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The Chemistry of Saké-Brewing. By R. W. Atkinson, B. Sc. (Lond.), Professor of Analytical and Applied Chemistry in Tokio Daigaku. Tokio, Japan: Published by the University. Pp. 73.

Saké is the beer of Japan, and is made from rice by processes similar in principle to those by which our beer is made from our grains, and which are described in their details in the course of this work. The Japanese brewers, it appears, discovered, three hundred years ago, a process for preserving their beer by heating it, thus anticipating a part of Pasteur's great discovery, but did not have the art of putting the heated liquor in perfectly pure germ-proof vessels, so that they omitted, after all, the most essential feature of Pasteur's process. It is only by repeated heatings, whereby its quality is injured, that they are able to keep their beer for a very considerable length of time. We learn, from the introduction to this work, that the annual consumption of saké in Japan is equivalent to about six gallons per head of the population. If the saké were diluted twice, so as to be of about the same strength as English beer, the consumption, twelve gallons a head, would be but little more than one third the consumption of beer in England, thirty-four gallons a head. "The brewing of saké is, therefore, of relatively less importance than that of beer in England, and this is doubtless to be ascribed to the enormous consumption of tea, which serves at all times, in summer and in winter, as the national beverage."

Information relative to the Construction and Maintenance of Time-Balls. Prepared under the Direction of General W. B. Hazen, Chief Signal-Officer of the Army. Washington: Government Printing-Office. Pp. 31, with Three Plates.

Frequent inquiry having been made at the Signal-Service office for information relative to the erection of time-balls, or other accurate time-signals, the general officer of the service addressed a letter of inquiry to the observers connected with the bureau who employed the balls, concerning the method of their construction and their operative machinery. The present circular of information is compiled from the replies to his inquiries.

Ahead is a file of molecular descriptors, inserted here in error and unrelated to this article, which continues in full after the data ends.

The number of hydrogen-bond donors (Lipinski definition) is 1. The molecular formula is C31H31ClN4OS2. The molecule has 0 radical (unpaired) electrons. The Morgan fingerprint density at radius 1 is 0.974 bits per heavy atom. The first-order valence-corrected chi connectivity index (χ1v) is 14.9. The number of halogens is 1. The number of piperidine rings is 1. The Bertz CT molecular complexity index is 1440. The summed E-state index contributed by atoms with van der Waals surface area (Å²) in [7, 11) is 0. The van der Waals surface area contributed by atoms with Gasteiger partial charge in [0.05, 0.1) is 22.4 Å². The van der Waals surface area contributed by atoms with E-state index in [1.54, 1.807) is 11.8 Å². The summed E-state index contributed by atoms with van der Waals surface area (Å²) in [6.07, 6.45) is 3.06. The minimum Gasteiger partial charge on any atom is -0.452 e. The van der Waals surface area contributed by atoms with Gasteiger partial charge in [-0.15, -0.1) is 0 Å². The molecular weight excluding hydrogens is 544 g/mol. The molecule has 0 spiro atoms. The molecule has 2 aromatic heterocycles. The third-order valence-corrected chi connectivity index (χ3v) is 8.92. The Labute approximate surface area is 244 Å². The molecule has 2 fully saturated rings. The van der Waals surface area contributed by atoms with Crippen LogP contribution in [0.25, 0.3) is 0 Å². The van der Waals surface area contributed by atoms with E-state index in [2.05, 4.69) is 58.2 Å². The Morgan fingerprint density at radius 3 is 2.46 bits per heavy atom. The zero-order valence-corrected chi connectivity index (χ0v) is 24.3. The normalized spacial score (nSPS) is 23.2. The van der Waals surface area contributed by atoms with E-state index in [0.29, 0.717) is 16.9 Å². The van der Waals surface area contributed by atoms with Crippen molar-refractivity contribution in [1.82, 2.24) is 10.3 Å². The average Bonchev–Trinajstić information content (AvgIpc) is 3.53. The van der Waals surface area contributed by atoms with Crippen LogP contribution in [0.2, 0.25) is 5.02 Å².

Programme of the Thirty-first Meeting of the American Association for the Advancement of Science, held at Montreal, August 23, 1882. Montreal: Published by the Local Committee. Pp. 215.

Address of Edward Atkinson at the opening of the Second Annual Fair of the New England Manufacturers' and Mechanics' Institute, in Boston, September 6, 1882. Boston: Franklin Press. 1882. Pp. 32.

The Growth of Children. By George W. Peckham. Reprint from Sixth Annual Report of the State Board of Health. Wisconsin. Pp. 46.

The International Time System. By Professor John K. Rees. From "Transactions of the New York Academy of Sciences." Pp. 10.

Annual Report of the Board of Directors of the Chicago Astronomical Society, together with the Report of the Director of the Dearborn Observatory. 1882. Chicago: Knight & Leonard. Pp. 56. Illustrated.

Extracts from an Old History of Louisiana. Translated. Pp. 19. Illustrated. Also, On the Transmission and Transformation of Nervous Diseases through Heredity. By Thomas Layton, M. D. Reprints from New Orleans "Medical and Surgical Journal." 1882. Pp. 22.

"The Modern Stenographic Journal." Vol. I, No. 1. Monthly. Buffalo, New York, September, 1882. Pp. 12. $2 a year.

Stricture of the Rectum. By Robert Newman, M. D. Reprint from New England "Medical Monthly." 1882. Pp. 7.

New Check List of North American Moths. By Professor A. R. Grote. New York. 1882. Pp. 73.

The Alphabet of the Future. By George H. Paul. 1882. Pp. 12.

Sixth Annual Report of the State Board of Health of Wisconsin. 1881. Madison, Wisconsin. 1882. Pp. 230.

The House-Fly considered in Relation to Poison Germ. By Thomas Taylor, M. D. 1862. Pp. 6.

Report of the Board of Commissioners of the Ninth Cincinnati Industrial Exposition. 1881. Pp. 314.

Report on the Character of Six Hundred Tornadoes. By Sergeant J. P. Finley. Washington. 1882. Pp. 19. With Plates.

Explosive and Dangerous Dusts. By Professor T. W. Tobin, Ph. D. Milwaukee. 1882. Pp. 14.

Dime Question Books. No. II. Literature. Pp. 35. No. III. Physiology. Pp. 37. No. IV. Theory and Practice of Teaching. Pp. 37. No. VI. United States History and Civil Government. Pp. 32. 10 cents each. Also, The New Education, by Professor Meiklejohn. Pp. 35; and A Small Tractate of Education, by John Milton. Pp. 26. 15 cents each. Syracuse, New York: C. W. Bardeen & Co.

On the Age of the Tejon Rocks of California and the Occurrence of Ammonitic Remains in Tertiary Deposits. By Angelo Heilprin. From the "Proceedings of the Academy of Natural Sciences of Philadelphia," July, 1882. Pp. 20.

Contributions from the Laboratory of the University of Pennsylvania. No. XX. Contributions to Mineralogy. By F. A. Genth. 1882. Pp. 24.

Historical Sketch of Greene Township. Hamilton County, Ohio. By C. Reemelin. Cincinnati: Robert Clark & Co. 1882. Pp. 33.

Nervous Control, or Equilibration. By James T. Searcy. M. D. From "Transactions of the Alabama Medical Association." 1882. Pp. 24.